This approach would allow Church members throughout the world to hear in person from Apostles speaking their native tongues on a regular basis. At the same time, these worldwide Apostles could work more actively and directly with the governments of the countries over which they preside to help see to the Church’s interests in those countries.

This approach would, I believe, tremendously strengthen the Church worldwide, especially in those areas (Latin America, Africa, the Philippines) where Church growth frequently outstrips the leadership pool. And for those keeping an eye on the Last Days, it would also ensure Apostolic authority distributed throughout the world in the event of major war and/or natural catastrophes.

Any thoughts?  ..bruce..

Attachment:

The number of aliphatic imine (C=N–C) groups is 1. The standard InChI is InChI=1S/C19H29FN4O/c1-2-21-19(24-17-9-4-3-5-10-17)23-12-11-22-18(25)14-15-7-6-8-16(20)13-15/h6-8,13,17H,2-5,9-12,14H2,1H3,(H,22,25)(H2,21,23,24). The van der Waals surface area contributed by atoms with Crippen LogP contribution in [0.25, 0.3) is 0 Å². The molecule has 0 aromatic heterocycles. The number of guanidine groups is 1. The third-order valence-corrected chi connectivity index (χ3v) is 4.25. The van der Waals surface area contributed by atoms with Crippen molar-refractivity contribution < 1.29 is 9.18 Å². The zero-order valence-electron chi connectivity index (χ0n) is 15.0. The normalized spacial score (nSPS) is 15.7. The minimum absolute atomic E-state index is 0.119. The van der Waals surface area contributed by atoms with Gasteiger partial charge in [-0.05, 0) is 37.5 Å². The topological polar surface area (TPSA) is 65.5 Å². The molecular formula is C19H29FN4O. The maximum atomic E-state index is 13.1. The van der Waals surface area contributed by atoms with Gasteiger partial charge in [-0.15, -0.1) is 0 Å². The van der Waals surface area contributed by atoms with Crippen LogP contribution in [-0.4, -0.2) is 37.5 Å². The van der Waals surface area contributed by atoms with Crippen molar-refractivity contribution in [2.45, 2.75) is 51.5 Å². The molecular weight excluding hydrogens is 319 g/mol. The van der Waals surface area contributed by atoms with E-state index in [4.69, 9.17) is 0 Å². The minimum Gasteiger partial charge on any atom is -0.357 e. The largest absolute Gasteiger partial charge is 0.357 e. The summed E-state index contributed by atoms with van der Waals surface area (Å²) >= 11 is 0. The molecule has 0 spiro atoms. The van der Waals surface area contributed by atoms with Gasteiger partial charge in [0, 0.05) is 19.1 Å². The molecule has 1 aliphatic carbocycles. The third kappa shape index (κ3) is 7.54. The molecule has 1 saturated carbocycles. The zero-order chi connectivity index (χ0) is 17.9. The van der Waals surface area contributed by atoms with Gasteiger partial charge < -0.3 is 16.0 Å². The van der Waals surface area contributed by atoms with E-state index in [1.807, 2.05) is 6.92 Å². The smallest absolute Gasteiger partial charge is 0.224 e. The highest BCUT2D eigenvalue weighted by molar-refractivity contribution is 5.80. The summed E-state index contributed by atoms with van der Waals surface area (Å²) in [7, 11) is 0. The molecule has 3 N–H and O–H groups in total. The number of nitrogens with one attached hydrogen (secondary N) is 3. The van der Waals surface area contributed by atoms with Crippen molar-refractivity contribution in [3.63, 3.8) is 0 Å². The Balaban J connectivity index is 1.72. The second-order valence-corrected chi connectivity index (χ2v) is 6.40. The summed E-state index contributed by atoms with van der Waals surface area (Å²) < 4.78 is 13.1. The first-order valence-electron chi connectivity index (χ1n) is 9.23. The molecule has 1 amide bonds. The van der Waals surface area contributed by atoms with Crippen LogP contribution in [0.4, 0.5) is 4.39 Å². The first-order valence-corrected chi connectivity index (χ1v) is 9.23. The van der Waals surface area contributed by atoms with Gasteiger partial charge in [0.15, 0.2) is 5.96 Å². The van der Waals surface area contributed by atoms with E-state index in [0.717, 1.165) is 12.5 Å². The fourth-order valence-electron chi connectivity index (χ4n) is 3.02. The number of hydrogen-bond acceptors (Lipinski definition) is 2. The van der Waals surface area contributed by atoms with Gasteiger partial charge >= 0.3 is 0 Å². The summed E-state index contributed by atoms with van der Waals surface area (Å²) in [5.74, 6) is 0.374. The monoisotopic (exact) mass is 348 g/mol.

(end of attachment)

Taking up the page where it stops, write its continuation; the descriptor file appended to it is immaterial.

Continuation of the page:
A sticky wicket: the Church and illegal immigration

From the Salt Lake Tribune comes this, well, awkward article for the Church:

The arrest of an undocumented immigrant returning last week from his LDS mission has sparked discussion at the highest levels of the church about how to limit such exposure in the future.

“With the known realization that those risks exist, then we want to do better, or at least learn more,” LDS apostle Jeffrey R. Holland, said Friday during an interview with The Salt Lake Tribune . “We want to be more precise, if we can, about how to help, how to make [a mission] the calmest, most spiritually rewarding experience for everybody.”

Early last week, a missionary was detained at the Cincinnati airport for “lacking necessary documentation to board his flight home,” according to Michael Purdy, LDS Church spokesman.

That triggered fears in the undocumented LDS community in Utah, and already prompted a change in how one Utah missionary returned home. The young man, a Salt Lake Valley resident, completed a mission in Oklahoma and was scheduled to return home two days after church leaders heard of the unrelated arrest in Ohio. The mission president contacted local Utah church leaders, and it was decided the missionary’s uncle would drive out to Oklahoma to bring the missionary home, which he did.